Whether you are buying or selling ALWAYS research the other person as much as possible. NEVER make any contact until you have some idea who is on the other side.
General thoughts whether I am buying or selling…
I always start with an offer. At least that puts money on the table and shows I’m serious. I may not be very serious so the offer might be low but at least it has a better chance of getting the conversation started.
I am never anonymous. To me that is starting out with a lie.
Start with a phone call. People are usually dismissive, nasty or reply with a high price by email. Call someone and you’ll catch them unprepared. This gets you closer to the truth than if you send an email where they can then research you and the domain term then construct a reply.
Introduce yourself, make your pitch then your offer and then LISTEN.
Read some sales books. Many of the strategies can be applying to buying domains as well.
Never say “I’ll give you X for the domain”. That is treating the other party with disrespect. My response to a comment like that is “screw you” and we are off to a bad start.
You can say something like “This domain is worth X to me. Does that work for you?”. Then, you can justify your price.
If they come back with a high number, you can ask them how they came up with that valuation but don’t ask them to “justify their price”. That is insulting too.
Lastly, have a good alternative or at least give the other party the impression that you have a good alternative. Whether you know it or not, you usually do have a good alternative.
Make sure you ended the conversation/negotiation on a positive note so if the other party ever changes their mind, he/she will call you.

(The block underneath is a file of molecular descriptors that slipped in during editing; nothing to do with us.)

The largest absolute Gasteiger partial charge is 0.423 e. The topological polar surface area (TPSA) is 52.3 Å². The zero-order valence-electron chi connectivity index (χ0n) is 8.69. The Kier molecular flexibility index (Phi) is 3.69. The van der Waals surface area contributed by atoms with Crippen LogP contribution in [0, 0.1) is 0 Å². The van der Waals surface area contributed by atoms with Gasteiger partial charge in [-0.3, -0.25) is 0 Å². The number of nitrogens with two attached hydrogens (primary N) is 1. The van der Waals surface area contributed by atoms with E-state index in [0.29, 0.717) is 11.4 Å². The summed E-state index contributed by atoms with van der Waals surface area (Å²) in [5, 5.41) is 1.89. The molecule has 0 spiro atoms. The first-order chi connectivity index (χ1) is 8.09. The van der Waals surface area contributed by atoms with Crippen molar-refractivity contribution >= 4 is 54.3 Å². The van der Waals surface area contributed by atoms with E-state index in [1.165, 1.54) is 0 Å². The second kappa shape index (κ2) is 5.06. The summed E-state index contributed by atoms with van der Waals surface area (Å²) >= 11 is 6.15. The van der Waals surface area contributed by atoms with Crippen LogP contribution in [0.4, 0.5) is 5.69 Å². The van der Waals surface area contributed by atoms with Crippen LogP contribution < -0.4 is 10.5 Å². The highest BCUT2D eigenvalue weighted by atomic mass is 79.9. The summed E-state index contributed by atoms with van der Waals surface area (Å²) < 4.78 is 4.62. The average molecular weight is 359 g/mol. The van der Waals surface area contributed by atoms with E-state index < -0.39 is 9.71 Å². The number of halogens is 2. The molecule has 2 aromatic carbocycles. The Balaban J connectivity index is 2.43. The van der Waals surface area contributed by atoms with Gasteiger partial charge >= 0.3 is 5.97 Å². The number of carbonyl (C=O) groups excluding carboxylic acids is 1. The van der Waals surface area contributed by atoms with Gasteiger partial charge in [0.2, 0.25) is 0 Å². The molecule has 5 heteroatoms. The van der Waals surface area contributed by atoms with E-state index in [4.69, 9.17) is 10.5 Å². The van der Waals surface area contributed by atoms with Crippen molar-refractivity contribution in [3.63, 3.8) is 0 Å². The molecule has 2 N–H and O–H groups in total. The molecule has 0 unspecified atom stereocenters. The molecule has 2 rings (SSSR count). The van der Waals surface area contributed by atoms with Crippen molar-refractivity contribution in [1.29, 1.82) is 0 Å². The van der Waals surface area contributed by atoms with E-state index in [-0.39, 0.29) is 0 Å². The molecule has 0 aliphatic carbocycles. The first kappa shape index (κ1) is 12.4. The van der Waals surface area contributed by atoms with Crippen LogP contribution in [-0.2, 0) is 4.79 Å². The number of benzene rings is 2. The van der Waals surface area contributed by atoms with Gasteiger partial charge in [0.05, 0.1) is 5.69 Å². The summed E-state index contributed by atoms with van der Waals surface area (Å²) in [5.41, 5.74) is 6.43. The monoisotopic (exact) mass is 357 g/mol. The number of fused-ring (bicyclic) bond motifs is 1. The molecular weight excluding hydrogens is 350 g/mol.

If these strategies don’t work, be patient but persistent.
Sedo would help much, when they finally implement instant comment approval.
Every comment would be “send me an email to discuss” LOL 🙂
Well, on GoDaddy all comment are there to be readinstantly and no yet email discussions. As the seller, why would you bother? You still need a secure escrow service. And as the buyer you can always write to the email on whois record. This was discussed with Tim S @ Sedo – and he agreed all the comments should go instantly. Yet, no implementation so far.
Instant SEDO comments are good, when it happens.
As for comments about using sites like Estibot really does annoy me, its saccharin metrics that offer no value and to be honest devalue domain names.
Finally you can not compare 2 domains to get a price, each domain name is unique in its own right. The domain is worth what someone is willing to pay for it, until a median price is set in the secondary market domains will continue to get lowball offers.
Justify Price, has to be the worst Comment EVER. I simply cancel negotiations, if they are serious they will offer again or contact via whois, eitherway I have saved myself wasted time.
Appraisals are never objective. Overpricing and underpricing is in between the ears, based upon jealousy or some other non-business emotion.
Though there is no absolute reason why something should be resold at a given price, the last price could be accepted by both seller and buyer as some indication to begin negotiation.
Explaining why something is sold or wanted to buy is a knife that cuts in 2 ways.
It is not the first time people steal an idea about what to do with a domain.